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Summary

Everyone wants to live a meaningful life. Long before our own day of self-help books offering 12-step programs and other guides to attain happiness, the philosophers of ancient Greece explored the riddle of what makes a life worth living, producing a wide variety of ideas and examples to follow. 

This rich tradition was recast by Diogenes Laertius into an anthology, a miscellany of maxims and anecdotes, that generations of Western readers have consulted for edification as well as entertainment ever since Lives of the Eminent Philosophers, first compiled in the AD third century, came to prominence in Renaissance Italy. To this day, it remains a crucial source for much of what we know about the origins and practice of philosophy in ancient Greece, covering a longer period of time and a larger number of figures - from Pythagoras and Socrates to Aristotle and Epicurus - than any other ancient source.

©2018 Oxford University Press (P)2018 Tantor

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Pivotal in the awakening of a static mind

Angles & viewpoints through the eyes of profound men the make you question the environment you live in.
Indivisible ideas that carry true through the ages.
It is important we do this else we are subject fully to the influence of others.
By taking in information from the correct sources and coming to your own conclusions you can at least find comfort in the world no matter the weather.
This author gives you the keys to the house that you have already built,
Go enjoy it, with the ones you care about.

I have shared this with those I feel might need it, almost like a gospel.

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very interesting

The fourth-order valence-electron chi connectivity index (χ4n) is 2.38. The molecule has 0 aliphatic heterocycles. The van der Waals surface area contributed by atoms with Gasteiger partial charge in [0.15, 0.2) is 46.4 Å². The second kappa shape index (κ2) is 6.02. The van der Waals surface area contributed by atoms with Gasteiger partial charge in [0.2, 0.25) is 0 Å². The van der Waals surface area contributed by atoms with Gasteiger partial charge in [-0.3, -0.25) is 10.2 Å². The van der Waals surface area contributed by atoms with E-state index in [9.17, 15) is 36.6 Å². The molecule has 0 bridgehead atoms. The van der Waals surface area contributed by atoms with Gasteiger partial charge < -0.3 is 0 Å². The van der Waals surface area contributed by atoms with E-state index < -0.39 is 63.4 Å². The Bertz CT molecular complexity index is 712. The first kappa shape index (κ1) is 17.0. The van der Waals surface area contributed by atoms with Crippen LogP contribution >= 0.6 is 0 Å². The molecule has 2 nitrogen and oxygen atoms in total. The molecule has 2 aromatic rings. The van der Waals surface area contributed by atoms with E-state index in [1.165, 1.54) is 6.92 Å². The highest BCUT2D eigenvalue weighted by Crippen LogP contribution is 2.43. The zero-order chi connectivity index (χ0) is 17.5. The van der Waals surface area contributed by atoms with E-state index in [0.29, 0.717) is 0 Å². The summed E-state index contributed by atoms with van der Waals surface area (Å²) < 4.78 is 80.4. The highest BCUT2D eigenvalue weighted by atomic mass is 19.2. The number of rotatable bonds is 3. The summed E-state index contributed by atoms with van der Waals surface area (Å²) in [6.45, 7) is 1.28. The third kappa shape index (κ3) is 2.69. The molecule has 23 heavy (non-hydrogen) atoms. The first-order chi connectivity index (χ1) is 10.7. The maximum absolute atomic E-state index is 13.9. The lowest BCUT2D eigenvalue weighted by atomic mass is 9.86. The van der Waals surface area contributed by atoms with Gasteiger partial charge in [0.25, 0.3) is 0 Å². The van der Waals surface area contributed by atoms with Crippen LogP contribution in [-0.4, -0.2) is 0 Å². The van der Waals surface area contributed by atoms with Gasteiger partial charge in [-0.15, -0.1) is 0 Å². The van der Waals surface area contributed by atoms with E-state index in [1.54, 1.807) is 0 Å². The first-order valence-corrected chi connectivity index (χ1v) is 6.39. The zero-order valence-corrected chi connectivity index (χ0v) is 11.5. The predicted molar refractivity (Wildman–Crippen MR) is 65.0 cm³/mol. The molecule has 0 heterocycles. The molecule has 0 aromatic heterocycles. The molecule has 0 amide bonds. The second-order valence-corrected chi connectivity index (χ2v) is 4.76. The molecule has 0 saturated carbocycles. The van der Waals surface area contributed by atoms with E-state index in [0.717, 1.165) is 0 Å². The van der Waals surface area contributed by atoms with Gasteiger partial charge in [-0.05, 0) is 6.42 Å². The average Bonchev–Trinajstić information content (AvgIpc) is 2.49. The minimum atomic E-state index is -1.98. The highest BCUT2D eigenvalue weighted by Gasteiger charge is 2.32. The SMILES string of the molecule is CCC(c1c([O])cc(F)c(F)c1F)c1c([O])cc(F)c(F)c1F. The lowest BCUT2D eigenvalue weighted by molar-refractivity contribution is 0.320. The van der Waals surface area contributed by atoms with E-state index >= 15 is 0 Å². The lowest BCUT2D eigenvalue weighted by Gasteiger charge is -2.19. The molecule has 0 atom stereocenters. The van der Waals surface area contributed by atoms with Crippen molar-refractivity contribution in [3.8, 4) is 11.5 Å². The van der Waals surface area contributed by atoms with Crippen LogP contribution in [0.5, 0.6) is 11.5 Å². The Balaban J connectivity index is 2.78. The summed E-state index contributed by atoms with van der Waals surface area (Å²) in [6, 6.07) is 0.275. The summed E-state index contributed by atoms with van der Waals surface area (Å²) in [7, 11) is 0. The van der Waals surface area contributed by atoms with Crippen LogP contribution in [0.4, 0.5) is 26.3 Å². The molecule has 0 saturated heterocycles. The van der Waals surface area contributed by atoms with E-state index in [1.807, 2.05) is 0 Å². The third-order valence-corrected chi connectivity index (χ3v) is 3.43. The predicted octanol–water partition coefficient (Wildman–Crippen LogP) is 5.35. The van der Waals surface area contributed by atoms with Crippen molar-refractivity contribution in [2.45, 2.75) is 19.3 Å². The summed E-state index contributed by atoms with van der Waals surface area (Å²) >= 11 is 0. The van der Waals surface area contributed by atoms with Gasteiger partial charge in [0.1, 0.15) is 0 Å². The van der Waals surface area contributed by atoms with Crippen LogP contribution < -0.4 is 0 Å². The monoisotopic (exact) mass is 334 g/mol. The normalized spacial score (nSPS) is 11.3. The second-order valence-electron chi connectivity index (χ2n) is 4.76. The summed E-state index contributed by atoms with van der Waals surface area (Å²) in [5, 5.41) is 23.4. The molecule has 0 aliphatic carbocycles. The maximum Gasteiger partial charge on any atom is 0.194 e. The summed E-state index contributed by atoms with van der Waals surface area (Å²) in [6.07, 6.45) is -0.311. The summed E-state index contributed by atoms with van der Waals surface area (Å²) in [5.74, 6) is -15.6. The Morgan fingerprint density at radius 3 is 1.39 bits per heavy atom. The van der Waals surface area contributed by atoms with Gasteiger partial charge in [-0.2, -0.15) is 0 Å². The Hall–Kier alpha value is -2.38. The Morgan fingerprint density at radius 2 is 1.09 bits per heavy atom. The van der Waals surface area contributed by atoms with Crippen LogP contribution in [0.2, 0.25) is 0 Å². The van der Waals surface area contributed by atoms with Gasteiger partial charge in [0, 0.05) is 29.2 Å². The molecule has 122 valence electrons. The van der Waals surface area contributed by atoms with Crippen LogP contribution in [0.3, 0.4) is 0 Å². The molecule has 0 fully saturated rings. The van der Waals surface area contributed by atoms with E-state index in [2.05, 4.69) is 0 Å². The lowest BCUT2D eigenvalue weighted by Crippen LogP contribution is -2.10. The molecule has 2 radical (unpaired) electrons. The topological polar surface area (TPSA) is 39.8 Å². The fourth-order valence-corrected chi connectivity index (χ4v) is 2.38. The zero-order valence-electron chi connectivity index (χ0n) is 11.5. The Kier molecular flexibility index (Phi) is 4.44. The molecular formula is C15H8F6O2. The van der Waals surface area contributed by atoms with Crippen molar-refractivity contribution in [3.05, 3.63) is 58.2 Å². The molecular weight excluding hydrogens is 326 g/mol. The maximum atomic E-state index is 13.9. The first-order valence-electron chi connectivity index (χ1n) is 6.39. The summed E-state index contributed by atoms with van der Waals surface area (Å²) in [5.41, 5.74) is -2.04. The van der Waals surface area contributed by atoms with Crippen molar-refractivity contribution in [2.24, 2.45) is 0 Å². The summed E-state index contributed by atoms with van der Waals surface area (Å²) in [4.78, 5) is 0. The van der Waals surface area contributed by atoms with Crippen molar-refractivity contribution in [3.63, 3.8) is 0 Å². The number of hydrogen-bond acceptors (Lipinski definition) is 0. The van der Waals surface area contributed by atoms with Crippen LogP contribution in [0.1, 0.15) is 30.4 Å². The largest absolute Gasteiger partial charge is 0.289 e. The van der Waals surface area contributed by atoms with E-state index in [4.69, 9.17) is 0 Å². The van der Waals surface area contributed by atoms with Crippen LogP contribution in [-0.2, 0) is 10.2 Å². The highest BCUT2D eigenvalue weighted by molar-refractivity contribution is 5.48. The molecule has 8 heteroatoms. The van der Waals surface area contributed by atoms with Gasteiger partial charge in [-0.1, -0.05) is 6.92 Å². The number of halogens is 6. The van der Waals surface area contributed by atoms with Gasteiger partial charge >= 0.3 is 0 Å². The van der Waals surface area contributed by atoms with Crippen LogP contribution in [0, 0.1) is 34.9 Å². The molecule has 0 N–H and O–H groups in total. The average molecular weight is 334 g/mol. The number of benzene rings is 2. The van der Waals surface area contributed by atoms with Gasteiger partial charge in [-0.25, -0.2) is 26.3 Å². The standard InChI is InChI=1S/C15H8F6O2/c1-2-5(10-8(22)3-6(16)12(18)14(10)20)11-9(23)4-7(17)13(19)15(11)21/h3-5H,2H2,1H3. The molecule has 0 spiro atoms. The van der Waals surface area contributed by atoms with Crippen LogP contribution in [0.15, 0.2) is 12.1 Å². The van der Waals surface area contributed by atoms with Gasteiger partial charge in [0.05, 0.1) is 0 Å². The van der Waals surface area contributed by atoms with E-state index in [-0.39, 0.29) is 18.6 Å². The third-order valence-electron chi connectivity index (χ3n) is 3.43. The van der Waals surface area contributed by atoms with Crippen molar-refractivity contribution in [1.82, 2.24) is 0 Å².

very interesting knowledge, the voice is also very good. i appreciate. the last part with Nietzsche is very good

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  • Mohad Cheridi
  • 31-01-19

Could be worse ....

Diogenes Laertius' lives is flawed but beggars can't be choosers... The essays are a very nice addition...
The narrator is a really bad fit !!! Poor performance.

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  • Andrickson
  • 08-07-20

I hate the voice of that person reading

Why u guys use those voice put clear voice English is my second language and even in Spanish you guys have weird voice to

2 people found this helpful

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  • Carlos
  • 13-03-19

A let down but still decent

Diogenes discusses the personal lives of many philosophers with some ancedotes with little to no discussion of their ideas. Consequently the book is a let down and more biography than philosophy. However the essays by various modern scholars after the book make up for it slightly.

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  • Customer
  • 16-04-20

Terrible narrator

I can't even listen to this, the narrator doesn't fit the mood at all. I got audible just for this book, and I can't listen to it for more than 2 minutes just because of the narrator.

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  • AP
  • 25-01-19

Terrible narration.

The narrator sounded absolutely nothing like what I would expect any of the philosophers described in this work to sound like. This one flaw has turned a classic work to ruins.

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  • alex
  • 26-10-21

For the first time Diogenes reader

If this is your introduction to this topic I would discourage you from listening this particular narrator. She misses or misunderstands some crucial dictions/ways of speaking. Sometimes she uses a sarcastic tone, for example when saying “such was the life…”,; or “so much for…”, when it is not intended to be sarcastic. Those phrases are meant to be downbeats. Paragraph closing or transitionary rhetorical devices that were very common at the time but are now arcane and unused in both speech and writing. A first time reader should opt for an online lecture or venture into the text themselves. Happy reading Classicists!